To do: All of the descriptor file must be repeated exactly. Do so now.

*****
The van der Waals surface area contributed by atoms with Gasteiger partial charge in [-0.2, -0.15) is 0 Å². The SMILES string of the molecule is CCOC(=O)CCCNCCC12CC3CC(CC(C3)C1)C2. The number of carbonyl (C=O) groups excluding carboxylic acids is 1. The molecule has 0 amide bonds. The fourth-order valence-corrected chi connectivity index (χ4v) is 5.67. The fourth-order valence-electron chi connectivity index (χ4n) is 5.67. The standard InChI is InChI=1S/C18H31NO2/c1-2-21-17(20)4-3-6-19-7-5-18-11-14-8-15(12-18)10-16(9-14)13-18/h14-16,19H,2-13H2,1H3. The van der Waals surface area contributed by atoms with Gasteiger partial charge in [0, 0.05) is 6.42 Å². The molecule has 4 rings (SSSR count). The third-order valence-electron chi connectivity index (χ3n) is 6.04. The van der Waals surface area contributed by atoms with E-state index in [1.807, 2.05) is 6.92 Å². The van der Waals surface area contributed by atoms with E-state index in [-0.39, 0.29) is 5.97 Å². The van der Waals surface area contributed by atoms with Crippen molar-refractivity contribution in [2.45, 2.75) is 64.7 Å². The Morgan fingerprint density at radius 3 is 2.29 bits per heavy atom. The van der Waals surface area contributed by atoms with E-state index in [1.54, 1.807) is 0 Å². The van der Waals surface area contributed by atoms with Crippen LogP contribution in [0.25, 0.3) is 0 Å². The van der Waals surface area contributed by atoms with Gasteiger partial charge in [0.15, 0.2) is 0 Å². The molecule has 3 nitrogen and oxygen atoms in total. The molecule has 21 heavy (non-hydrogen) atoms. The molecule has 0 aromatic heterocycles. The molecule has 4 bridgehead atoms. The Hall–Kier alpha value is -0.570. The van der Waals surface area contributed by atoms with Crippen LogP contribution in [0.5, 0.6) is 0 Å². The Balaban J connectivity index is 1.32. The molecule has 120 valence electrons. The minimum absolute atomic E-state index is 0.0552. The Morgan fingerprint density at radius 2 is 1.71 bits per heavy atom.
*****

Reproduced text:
The van der Waals surface area contributed by atoms with Gasteiger partial charge in [-0.2, -0.15) is 0 Å². The SMILES string of the molecule is CCOC(=O)CCCNCCC12CC3CC(CC(C3)C1)C2. The number of carbonyl (C=O) groups excluding carboxylic acids is 1. The molecule has 0 amide bonds. The fourth-order valence-corrected chi connectivity index (χ4v) is 5.67. The fourth-order valence-electron chi connectivity index (χ4n) is 5.67. The standard InChI is InChI=1S/C18H31NO2/c1-2-21-17(20)4-3-6-19-7-5-18-11-14-8-15(12-18)10-16(9-14)13-18/h14-16,19H,2-13H2,1H3. The van der Waals surface area contributed by atoms with Gasteiger partial charge in [0, 0.05) is 6.42 Å². The molecule has 4 rings (SSSR count). The third-order valence-electron chi connectivity index (χ3n) is 6.04. The van der Waals surface area contributed by atoms with E-state index in [1.807, 2.05) is 6.92 Å². The van der Waals surface area contributed by atoms with E-state index in [-0.39, 0.29) is 5.97 Å². The van der Waals surface area contributed by atoms with Crippen molar-refractivity contribution in [2.45, 2.75) is 64.7 Å². The Morgan fingerprint density at radius 3 is 2.29 bits per heavy atom. The van der Waals surface area contributed by atoms with E-state index in [1.54, 1.807) is 0 Å². The van der Waals surface area contributed by atoms with Crippen LogP contribution in [0.25, 0.3) is 0 Å². The van der Waals surface area contributed by atoms with Gasteiger partial charge in [0.15, 0.2) is 0 Å². The molecule has 3 nitrogen and oxygen atoms in total. The molecule has 21 heavy (non-hydrogen) atoms. The molecule has 0 aromatic heterocycles. The molecule has 4 bridgehead atoms. The Hall–Kier alpha value is -0.570. The van der Waals surface area contributed by atoms with Crippen LogP contribution in [0.5, 0.6) is 0 Å². The Balaban J connectivity index is 1.32. The molecule has 120 valence electrons. The minimum absolute atomic E-state index is 0.0552. The Morgan fingerprint density at radius 2 is 1.71 bits per heavy atom.